BUILDING CONSTITUTIONALISM IN CHINA, pp. 221-242, Stephanie Balme and Michael Dowdle, eds., 2009
Posted: 16 Dec 2011 Last revised: 13 Nov 2012
Date Written: 2009
Shortly after assuming leadership of the Chinese Communist Party (the CCP) in the fall of 2002, Hu Jintao proclaimed that China’s “broad masses” should view the Constitution as a “legal weapon for safeguarding citizen rights” (Zhongguo xinwen wang 2002). In recent years, citizen activists have tested the limits of this rhetoric by advancing constitutional claims in different legal fora. Some of these efforts have focused on the people’s courts. Other citizens have focused on an alternative legal mechanism that the government has explicitly recognized as a legitimate forum for constitutional complaints: the constitutional review procedure established under Article 90(2) of China’s Law on Legislation (Zhonghua Renmin Gongheguo Lifa Fa 2000). This provision grants Chinese citizens the right to propose ( jianyi ) that the National People’s Congress Standing Committee (NPCSC) review administrative regulations and local laws that they deem to be inconsistent with national law or the Constitution. (This citizen proposal right should be contrasted with the right granted to state organs such as the State Council, the Supreme People’s Procuratorate, and provincial people congresses in Article 90(1) of the same law to demand (yaoqiu ) NPCSC review of such legal conflicts.) Subsequent National People’s Congress (NPC) procedures.
Since 2003, a growing number of citizens have taken advantage of this Legislation Law mechanism to advance constitutional claims. The defining event in these efforts took place in the spring of that year, when legal reformers leveraged public outrage over the death of a young man in police custody and filed a proposal with the NPCSC challenging a form of administrative detention called “custody and repatriation” (C&R). This citizen challenge generated widespread discussion of constitutional enforcement and inspired numerous subsequent constitutional claims. Whereas only a few proposals had been filed under Article 90 prior to the Sun Zhigang incident, citizens have since sent the NPCSC at least thirty-six requests for constitutional and legislative review on topics ranging from reeducation through labor and Internet content rules to employment discrimination and injury compensation standards.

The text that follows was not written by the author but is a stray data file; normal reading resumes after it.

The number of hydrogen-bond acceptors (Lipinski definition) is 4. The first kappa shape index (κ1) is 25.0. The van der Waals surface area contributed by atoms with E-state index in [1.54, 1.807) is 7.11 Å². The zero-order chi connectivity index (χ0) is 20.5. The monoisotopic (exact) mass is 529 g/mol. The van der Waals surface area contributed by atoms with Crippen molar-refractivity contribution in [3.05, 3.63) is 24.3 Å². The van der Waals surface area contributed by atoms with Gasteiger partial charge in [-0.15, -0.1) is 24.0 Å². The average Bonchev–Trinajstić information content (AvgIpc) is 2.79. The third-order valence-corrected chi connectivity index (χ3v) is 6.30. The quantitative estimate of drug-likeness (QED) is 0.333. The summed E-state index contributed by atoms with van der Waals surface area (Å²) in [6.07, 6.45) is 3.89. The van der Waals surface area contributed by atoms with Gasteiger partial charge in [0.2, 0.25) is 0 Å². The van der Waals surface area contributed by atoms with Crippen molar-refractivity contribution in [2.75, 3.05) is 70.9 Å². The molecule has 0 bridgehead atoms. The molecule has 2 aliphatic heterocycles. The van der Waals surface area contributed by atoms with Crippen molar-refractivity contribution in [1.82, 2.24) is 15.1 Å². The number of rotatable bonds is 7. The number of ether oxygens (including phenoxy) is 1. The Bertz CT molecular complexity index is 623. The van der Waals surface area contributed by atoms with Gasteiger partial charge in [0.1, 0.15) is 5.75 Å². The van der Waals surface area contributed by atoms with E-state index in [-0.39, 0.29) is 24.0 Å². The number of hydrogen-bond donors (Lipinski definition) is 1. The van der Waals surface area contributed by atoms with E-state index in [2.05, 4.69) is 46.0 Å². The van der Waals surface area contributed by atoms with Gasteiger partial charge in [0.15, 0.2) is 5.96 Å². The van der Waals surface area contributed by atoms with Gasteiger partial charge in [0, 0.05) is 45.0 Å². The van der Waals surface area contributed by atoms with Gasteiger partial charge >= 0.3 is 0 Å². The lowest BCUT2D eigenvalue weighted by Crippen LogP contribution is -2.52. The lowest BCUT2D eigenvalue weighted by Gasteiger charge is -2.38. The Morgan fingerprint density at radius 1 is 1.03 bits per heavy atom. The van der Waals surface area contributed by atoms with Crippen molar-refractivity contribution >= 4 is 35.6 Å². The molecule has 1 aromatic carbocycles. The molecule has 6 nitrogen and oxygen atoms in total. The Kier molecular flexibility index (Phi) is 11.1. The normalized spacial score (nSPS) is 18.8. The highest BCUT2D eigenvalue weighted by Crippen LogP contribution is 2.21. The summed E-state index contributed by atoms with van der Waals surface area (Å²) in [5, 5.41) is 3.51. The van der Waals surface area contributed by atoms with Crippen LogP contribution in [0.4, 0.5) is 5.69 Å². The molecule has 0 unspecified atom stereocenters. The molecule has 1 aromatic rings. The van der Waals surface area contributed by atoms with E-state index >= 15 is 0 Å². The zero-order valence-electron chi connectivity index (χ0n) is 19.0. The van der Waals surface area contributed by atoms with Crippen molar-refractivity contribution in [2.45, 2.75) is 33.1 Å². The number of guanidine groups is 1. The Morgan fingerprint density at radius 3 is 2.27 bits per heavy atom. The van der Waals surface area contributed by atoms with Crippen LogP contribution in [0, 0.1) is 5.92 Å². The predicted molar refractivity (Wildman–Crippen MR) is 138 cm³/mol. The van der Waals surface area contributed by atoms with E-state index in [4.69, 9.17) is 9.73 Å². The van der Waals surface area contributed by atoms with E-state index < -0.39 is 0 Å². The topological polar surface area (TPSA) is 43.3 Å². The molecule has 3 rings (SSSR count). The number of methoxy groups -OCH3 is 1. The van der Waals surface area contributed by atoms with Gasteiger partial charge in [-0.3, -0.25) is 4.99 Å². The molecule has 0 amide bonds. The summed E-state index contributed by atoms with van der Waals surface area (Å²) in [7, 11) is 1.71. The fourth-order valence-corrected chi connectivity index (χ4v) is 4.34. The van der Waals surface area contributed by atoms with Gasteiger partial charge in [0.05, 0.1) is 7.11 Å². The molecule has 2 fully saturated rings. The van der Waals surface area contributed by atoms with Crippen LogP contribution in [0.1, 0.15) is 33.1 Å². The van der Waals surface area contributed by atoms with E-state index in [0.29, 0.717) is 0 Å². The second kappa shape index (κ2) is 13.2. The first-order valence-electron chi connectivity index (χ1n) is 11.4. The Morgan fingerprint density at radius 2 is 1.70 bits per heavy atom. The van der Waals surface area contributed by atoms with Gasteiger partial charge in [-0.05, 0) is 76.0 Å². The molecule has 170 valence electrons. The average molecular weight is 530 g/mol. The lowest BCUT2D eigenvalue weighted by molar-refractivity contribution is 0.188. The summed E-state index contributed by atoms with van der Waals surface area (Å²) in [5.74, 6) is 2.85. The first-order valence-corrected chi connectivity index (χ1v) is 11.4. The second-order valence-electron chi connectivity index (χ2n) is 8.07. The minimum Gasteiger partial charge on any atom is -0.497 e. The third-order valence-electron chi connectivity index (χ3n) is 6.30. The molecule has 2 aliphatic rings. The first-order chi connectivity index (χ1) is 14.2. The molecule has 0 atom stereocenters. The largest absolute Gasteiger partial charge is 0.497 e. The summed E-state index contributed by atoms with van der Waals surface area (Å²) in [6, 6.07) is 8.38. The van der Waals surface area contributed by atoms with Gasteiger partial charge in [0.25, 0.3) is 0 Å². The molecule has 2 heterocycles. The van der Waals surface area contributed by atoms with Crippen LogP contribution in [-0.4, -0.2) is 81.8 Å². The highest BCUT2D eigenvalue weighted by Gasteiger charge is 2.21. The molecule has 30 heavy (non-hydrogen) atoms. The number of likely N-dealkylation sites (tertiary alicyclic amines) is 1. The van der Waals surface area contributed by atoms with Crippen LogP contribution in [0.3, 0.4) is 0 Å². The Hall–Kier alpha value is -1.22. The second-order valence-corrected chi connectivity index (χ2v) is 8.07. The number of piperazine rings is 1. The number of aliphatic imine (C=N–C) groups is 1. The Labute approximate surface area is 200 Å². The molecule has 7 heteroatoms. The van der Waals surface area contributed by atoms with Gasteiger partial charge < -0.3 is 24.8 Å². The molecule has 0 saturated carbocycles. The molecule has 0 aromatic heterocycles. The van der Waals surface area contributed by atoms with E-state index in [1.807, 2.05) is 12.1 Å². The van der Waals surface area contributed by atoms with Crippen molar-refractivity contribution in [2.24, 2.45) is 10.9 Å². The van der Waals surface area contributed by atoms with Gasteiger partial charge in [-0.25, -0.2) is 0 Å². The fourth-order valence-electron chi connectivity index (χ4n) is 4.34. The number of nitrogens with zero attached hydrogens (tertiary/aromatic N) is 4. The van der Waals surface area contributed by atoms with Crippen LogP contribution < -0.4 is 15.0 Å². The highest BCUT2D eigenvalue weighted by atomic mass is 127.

This chapter examines the constitutional dynamics of the Sun Zhigang incident and four subsequent constitutional review proposals. An examination of these citizen proposals suggests that although the Legislation Law review mechanism has numerous deficiencies as a legal process, citizen constitutional claims are promoting China’s legal and constitutional development in several respects. First, when there is a degree of policy flexibility on the part of the leadership on legal and policy reform issues, a carefully crafted constitutional Review Proposal can help focus public attention on an issue and push authorities to move related reforms forward. Second, by filing proposals and thereby occupying the limited space for constitutional review that the leadership has created, reformers can exert pressure on the party and government to make this existing space meaningful in practice and establish a foothold for expanding the scope of constitutional review in the future.
Keywords: China, Legislation Law, constitutional law, constitutional proposals, citizen activism, weiquan, constitutional review, Sun Zhigang, custody and repatriation
Suggested Citation: Suggested Citation
Hand, Keith J., Citizens Engage the Constitution: The Sun Zhigang Incident and Constitutional Review Proposals in the People's Republic of China (2009). BUILDING CONSTITUTIONALISM IN CHINA, pp. 221-242, Stephanie Balme and Michael Dowdle, eds., 2009. Available at SSRN: https://ssrn.com/abstract=1973135